The Month Ahead

With the December holidays things are likely to be busy in the non-tech parts of life but I do have some vacation days during December which may make up for that lost time. I’ll be giving Untangle another try as a router to see if it can better handle the remote access. Beyond that we’ll see what pops up and catches my attention.


OS Quest Trail Log

The OSQuest Trail Log #65: October Blizzard Edition

Picture of trees covered with October SnowAnd mother nature keeps right on attacking, Not content to wait until, winter officially starts mother nature decided to hit Connecticut with some nice, heavy snow clinging to all the picturesque October foliage. Eventually bringing much of that foliage, and the limbs it was on, crashing to the ground and bringing along power lines for good measure. I lost power on Saturday and just got it back Thursday, with cable/internet following on Friday. So I went through gadget withdrawal for a few days. The picture above is from Saturday afternoon after a couple hours of snow and before the trees started coming down. Luckily the ones around me missed cars and buildings. While not everyone was so lucky, I was pretty suprised by how many downed trees there were that managed to find open areas rather than other nearby targets. But on the the tech…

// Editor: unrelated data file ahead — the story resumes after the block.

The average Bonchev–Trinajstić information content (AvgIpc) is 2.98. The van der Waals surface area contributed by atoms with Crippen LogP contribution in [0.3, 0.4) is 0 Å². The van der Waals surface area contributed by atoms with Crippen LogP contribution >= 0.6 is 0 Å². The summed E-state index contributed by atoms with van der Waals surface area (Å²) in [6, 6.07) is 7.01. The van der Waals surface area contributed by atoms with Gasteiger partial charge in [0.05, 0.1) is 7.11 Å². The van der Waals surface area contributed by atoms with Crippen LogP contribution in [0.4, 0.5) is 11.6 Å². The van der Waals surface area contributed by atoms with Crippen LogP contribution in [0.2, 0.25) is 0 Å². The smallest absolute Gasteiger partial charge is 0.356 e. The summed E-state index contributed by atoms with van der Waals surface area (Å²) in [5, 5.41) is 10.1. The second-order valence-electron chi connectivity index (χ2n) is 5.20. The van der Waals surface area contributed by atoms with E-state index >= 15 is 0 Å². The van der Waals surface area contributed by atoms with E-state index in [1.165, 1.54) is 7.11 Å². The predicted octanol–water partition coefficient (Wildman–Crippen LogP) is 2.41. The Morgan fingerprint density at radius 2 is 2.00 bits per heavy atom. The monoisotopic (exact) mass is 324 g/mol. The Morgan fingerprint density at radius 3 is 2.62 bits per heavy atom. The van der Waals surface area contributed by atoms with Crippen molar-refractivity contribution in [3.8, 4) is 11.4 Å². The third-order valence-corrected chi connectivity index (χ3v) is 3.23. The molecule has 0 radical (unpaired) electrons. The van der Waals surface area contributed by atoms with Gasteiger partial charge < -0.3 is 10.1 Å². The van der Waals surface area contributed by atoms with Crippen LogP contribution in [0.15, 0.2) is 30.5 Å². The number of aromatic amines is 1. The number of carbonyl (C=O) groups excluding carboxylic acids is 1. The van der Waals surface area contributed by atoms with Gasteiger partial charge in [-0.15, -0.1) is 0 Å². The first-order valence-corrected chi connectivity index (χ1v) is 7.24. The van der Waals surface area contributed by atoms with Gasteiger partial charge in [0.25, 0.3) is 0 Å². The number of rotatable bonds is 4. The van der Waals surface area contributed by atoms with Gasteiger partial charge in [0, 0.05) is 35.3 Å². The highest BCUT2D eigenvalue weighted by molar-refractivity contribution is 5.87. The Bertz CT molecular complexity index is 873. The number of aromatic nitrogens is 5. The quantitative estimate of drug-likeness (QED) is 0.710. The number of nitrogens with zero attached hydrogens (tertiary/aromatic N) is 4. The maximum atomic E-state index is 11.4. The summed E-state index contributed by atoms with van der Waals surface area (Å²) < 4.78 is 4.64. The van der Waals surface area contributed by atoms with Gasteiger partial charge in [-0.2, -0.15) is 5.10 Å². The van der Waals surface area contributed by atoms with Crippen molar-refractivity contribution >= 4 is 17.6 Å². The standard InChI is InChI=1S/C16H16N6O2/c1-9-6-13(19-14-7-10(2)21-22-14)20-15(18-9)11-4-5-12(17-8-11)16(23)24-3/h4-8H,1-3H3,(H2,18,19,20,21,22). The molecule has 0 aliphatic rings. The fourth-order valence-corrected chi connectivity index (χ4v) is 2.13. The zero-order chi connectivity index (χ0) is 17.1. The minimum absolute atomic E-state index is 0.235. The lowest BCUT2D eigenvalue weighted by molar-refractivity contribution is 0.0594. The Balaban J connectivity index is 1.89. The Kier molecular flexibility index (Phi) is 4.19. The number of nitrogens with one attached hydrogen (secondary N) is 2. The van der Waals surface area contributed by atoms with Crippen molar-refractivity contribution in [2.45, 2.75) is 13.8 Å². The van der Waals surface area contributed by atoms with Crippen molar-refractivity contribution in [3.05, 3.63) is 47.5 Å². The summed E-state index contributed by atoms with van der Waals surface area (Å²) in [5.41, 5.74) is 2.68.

The highlight of the month for me was my first podcast as a guest on the Home Server Show podcast.

New Software

I installed CrashPlan backup on Windows Home Server, taking advantage of a discount offering unlimited online backup for $42/year instead of the normal $49. The backups been working well although I’d been hoping to get a bunch up there in October since I had plenty of space left in my cap this month, The power outage ruined that. It’s uploaded just over 54GB with about 15GB in the queue that started uploading once the internet came alive. But it’ll be later in November before I add much more. I want to avoid having to throttle myself by using too much early on. I figure I can do about 100GB a month and stay under my cap but want to play it safe.